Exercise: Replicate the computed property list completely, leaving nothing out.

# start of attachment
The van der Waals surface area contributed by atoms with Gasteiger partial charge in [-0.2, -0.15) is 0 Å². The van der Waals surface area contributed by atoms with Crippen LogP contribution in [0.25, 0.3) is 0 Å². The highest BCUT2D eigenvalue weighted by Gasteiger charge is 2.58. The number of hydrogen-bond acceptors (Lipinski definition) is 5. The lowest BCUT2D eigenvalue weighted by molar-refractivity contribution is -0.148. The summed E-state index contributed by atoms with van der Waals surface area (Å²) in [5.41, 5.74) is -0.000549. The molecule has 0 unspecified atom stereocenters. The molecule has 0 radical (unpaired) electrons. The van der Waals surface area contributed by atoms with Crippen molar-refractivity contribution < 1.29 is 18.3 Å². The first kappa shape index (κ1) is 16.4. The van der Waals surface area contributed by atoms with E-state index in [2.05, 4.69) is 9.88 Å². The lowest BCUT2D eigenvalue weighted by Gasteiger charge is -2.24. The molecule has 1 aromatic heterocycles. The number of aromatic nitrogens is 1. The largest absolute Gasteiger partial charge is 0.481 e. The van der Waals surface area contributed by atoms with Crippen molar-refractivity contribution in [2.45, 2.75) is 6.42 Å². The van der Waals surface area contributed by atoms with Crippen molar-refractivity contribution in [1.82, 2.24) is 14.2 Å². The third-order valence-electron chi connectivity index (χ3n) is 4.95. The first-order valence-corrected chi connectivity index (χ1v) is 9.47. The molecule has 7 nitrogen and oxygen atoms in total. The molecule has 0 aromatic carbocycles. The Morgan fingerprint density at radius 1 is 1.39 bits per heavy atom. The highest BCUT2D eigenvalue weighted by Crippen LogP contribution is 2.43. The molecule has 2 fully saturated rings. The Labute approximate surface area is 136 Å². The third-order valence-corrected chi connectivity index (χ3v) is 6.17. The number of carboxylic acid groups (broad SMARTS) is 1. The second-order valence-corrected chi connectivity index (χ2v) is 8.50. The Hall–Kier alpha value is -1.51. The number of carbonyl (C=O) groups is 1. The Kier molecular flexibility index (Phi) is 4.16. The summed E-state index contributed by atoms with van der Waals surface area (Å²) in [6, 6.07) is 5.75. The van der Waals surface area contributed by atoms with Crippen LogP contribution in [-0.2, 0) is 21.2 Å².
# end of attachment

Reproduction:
The van der Waals surface area contributed by atoms with Gasteiger partial charge in [-0.2, -0.15) is 0 Å². The van der Waals surface area contributed by atoms with Crippen LogP contribution in [0.25, 0.3) is 0 Å². The highest BCUT2D eigenvalue weighted by Gasteiger charge is 2.58. The number of hydrogen-bond acceptors (Lipinski definition) is 5. The lowest BCUT2D eigenvalue weighted by molar-refractivity contribution is -0.148. The summed E-state index contributed by atoms with van der Waals surface area (Å²) in [5.41, 5.74) is -0.000549. The molecule has 0 unspecified atom stereocenters. The molecule has 0 radical (unpaired) electrons. The van der Waals surface area contributed by atoms with Crippen molar-refractivity contribution < 1.29 is 18.3 Å². The first kappa shape index (κ1) is 16.4. The van der Waals surface area contributed by atoms with E-state index in [2.05, 4.69) is 9.88 Å². The lowest BCUT2D eigenvalue weighted by Gasteiger charge is -2.24. The molecule has 1 aromatic heterocycles. The number of aromatic nitrogens is 1. The largest absolute Gasteiger partial charge is 0.481 e. The van der Waals surface area contributed by atoms with Crippen molar-refractivity contribution in [2.45, 2.75) is 6.42 Å². The van der Waals surface area contributed by atoms with Crippen molar-refractivity contribution in [1.82, 2.24) is 14.2 Å². The third-order valence-electron chi connectivity index (χ3n) is 4.95. The first-order valence-corrected chi connectivity index (χ1v) is 9.47. The molecule has 7 nitrogen and oxygen atoms in total. The molecule has 0 aromatic carbocycles. The Morgan fingerprint density at radius 1 is 1.39 bits per heavy atom. The highest BCUT2D eigenvalue weighted by Crippen LogP contribution is 2.43. The molecule has 2 fully saturated rings. The Labute approximate surface area is 136 Å². The third-order valence-corrected chi connectivity index (χ3v) is 6.17. The number of carboxylic acid groups (broad SMARTS) is 1. The second-order valence-corrected chi connectivity index (χ2v) is 8.50. The Hall–Kier alpha value is -1.51. The number of carbonyl (C=O) groups is 1. The Kier molecular flexibility index (Phi) is 4.16. The summed E-state index contributed by atoms with van der Waals surface area (Å²) in [6, 6.07) is 5.75. The van der Waals surface area contributed by atoms with Crippen LogP contribution in [-0.2, 0) is 21.2 Å².